While we may all hail from different backgrounds, ethnicities, cultures and even different countries, our roots are innately human. Dr Syed Shabbir Hussain Gilani is the perfect example of someone whose rhizome is firmly implanted in humanitarian soil, with fibres that stretch across a vast sphere of destitute and forlorn souls. An ophthalmologist by profession, philanthropist by nature, Dr Hussain brings the gift of sight to those who can’t envision a future.


Originally from a small farming village in Punjab, Pakistan, Shabbir’s days were spent helping his family out in the fields. The role of Islam was always prominent in his life and he grew up attached to the local masjid where he was taught that “the purpose of a human being is to have sympathy for other human beings”. This is a belief which he still fondly carries with him, “Don’t only look after yourself, look after other people as well. Look after your family, friends, neighbours and the people of your city.”


Shabbir had an aptitude for academics and showed great intellectual promise from a young age. Under-resourced but overcome with determination, Dr Hussain graduated from Punjab University, Lahore, with a medical degree in 1985. His relocation to South Africa transpired six years later, where he specialised in Ophthalmology at the University of Witwatersrand in 2002.


Cataract blindness is rife in Pakistan, where the high temperatures contribute to this disease. Dr Hussain’s interest in becoming an eye specialist stems from his maternal grandmother who had always encouraged his medical pursuits while he was in high school. Sadly, she lost sight in both her eyes and told Shabbir that when he grows up to be a doctor, he will help restore her sight again. Witnessing his other grandparents struggle with their vision as well, he aspired to one day specialise and treat people afflicted by this condition.

Dr Hussain held true to his pledge and now resides as the Head of Ophthalmology at Leratong Hospital in Johannesburg. Shabbir spends his long and busy work days driving 40km every morning to run his department and then attends to his private practice in the afternoons. He dedicates weekends to the Cataract Project and performs between 40-50 eye operations for the underprivileged who suffer from cataract-led blindness. Nothing brings him more joy than the expeditious results of the eye procedures and seeing the look of happiness and amazement from his patients as they view the world in a new, positive light after having their patches removed. “The Almighty has chosen me in a way that I must do this work. Alhumdullilah,” he says with self-effacement.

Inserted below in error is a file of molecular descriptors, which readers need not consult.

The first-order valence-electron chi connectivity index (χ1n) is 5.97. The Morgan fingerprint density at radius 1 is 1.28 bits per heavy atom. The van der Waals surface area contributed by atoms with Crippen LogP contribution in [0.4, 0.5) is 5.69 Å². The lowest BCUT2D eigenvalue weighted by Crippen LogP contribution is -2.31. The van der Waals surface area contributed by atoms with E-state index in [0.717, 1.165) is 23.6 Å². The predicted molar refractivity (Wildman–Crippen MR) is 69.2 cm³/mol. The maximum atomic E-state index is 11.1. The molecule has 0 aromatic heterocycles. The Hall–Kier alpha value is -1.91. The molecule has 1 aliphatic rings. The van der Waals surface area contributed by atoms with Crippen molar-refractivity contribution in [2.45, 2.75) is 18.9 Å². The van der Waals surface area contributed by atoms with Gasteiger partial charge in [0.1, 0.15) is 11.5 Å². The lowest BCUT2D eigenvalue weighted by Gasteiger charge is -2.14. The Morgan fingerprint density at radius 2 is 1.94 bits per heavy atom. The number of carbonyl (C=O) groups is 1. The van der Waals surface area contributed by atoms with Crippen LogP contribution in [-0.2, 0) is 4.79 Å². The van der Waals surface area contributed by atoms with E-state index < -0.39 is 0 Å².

Each cataract operation isn’t just a mechanised extension of his career. Every elderly patient that Shabbir assists invokes a weighty quiver of emotion and nostalgia, and reminds him of his grandmother. He sees her face in each one of them, and is grateful that he is able to help the older generation as they are the primary sufferers of cataract blindness. Dr Hussain enjoys spending time chatting and advising these patients during aftercare, and they are equally as appreciative of his life-changing surgeries. “We must help our elders,” he bids, adding that it doesn’t matter what city or country they are from, they are human beings.


Dr Hussain has expertly performed more than 5000 operations, and mentions that he’s very happy that Allah has made him a tool to provide this service to humanity and the underprivileged communities. He credits the generosity of the Cataract Project’s benefactors as the main reason he is able to continue his good work. Dr Haroun Tayob is one of those individuals who has supported him greatly in this cause.


Locally, Dr Hussain works with the Islamic Medical Association, Sultan Bahu, Awqaf South Africa, the Haroon Tayob family, Bliss Chemical, Caring Women’s Forum, PakSA Association, Islamic Relief SA, Helping Hands, Roshmed and the Gauteng Department of Health to help disadvantaged communities. He draws contentment from being able to use his skill and expertise to aid others. Even while at medical school in Pakistan, Shabbir lent his compassion and time to the Students’ Association at his university, raising funds for destitute students, as well as guiding and tutoring them. He says that this experience helped him to build his character and ingrained a sense of philanthropy in him, which spurred him on to get further involved in community work.